Tree health pilot updated to improve farmer and landowner support

The tree health pilot provides farmers and land managers with grants to reduce the impacts of tree pests and diseases
The tree health pilot provides farmers and land managers with grants to reduce the impacts of tree pests and diseases

Defra's tree health pilot is being updated to improve the support available to farmers and land managers dealing with tree pest and disease issues.

The pilot, running between 2021 and 2024, provides land managers with grants and advice to reduce the impacts of tree pests and diseases.

The scheme is currently available in London, the South East, the North West and the West Midlands.

Following its first year, in which more than 80 expressions of interest were received, Defra and the Forestry Commission have evaluated farmer feedback and made changes to the scheme.

These include simplifying the payments process, introducing higher payment rates, implementing a new advice package, and improving guidance.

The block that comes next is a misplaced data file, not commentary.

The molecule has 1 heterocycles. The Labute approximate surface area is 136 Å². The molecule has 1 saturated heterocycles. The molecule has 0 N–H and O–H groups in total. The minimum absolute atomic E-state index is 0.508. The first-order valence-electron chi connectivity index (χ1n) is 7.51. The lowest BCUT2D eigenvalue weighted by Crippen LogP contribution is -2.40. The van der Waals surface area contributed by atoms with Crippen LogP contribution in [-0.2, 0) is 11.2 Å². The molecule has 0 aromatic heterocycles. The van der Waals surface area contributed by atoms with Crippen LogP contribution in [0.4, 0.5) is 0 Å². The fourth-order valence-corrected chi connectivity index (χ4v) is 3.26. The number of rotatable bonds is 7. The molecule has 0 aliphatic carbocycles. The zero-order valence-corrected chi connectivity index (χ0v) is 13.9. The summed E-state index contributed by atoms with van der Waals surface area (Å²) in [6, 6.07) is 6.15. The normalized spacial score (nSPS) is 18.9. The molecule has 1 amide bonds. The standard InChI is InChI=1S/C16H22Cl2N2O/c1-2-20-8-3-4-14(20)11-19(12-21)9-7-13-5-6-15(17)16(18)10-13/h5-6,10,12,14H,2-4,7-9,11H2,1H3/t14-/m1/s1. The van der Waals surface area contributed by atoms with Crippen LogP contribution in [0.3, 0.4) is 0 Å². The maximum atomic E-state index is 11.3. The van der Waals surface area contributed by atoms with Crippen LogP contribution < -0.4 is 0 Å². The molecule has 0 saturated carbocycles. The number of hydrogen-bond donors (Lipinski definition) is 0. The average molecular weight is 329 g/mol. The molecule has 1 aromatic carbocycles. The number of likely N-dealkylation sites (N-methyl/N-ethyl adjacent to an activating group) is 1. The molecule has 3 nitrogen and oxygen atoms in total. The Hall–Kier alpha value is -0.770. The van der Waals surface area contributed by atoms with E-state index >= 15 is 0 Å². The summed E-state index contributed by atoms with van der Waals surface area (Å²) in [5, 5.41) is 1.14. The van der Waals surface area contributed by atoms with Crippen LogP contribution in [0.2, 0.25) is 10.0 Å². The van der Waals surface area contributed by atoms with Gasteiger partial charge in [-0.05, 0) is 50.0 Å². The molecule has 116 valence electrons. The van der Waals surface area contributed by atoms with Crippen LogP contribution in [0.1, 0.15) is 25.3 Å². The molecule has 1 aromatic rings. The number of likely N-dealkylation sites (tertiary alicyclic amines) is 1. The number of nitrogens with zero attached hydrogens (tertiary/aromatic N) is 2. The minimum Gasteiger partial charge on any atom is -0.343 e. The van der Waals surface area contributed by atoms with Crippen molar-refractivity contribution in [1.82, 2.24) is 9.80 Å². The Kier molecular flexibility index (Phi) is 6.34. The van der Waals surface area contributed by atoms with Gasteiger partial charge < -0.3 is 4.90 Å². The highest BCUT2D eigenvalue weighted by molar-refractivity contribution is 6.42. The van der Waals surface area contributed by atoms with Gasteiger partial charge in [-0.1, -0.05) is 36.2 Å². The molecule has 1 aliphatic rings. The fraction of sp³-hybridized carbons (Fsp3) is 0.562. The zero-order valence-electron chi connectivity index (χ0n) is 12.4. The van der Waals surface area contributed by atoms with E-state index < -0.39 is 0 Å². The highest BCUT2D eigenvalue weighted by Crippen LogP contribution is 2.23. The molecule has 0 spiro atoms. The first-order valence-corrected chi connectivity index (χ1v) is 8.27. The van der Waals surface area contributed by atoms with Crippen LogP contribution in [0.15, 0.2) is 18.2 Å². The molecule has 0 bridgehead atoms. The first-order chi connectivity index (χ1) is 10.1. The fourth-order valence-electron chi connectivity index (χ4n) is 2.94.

Payment rates for standard capital cost items - which are one-off projects such as installing deer fencing and tree shelters – will also increase.

Maintenance rates, which help ensure newly planted trees are growing healthily, will increase from £300 to £350 per hectare per year for trees planted in woodland.

And to help cover coordination costs for group applications, the fee paid to the group facilitator will rise to £24 per hour.

Chief plant health officer, Nicola Spence said: "This pilot supports land managers to deal quickly and effectively with tree health issues.

"By funding innovative methods to fell and restock diseased trees, it ensures a comprehensive and targeted approach to better protecting our trees.

"We have been able to gather meaningful feedback for the design of our future Tree Health Scheme, with a greater focus on tailoring support to land managers where most needed."

The overall payments process has been revamped to speed up application and payment processes when responding to tree health issues.

Grant holders will now be able to apply using a single quote and volume estimate for felling and infrastructure improvements, rather than being required to obtain multiple quotes in advance of any activity.

The pilot covers five tree types, including ash affected by ash dieback, oak trees infested with Oak Processionary Moth, and sweet chestnut infected by sweet chestnut blight.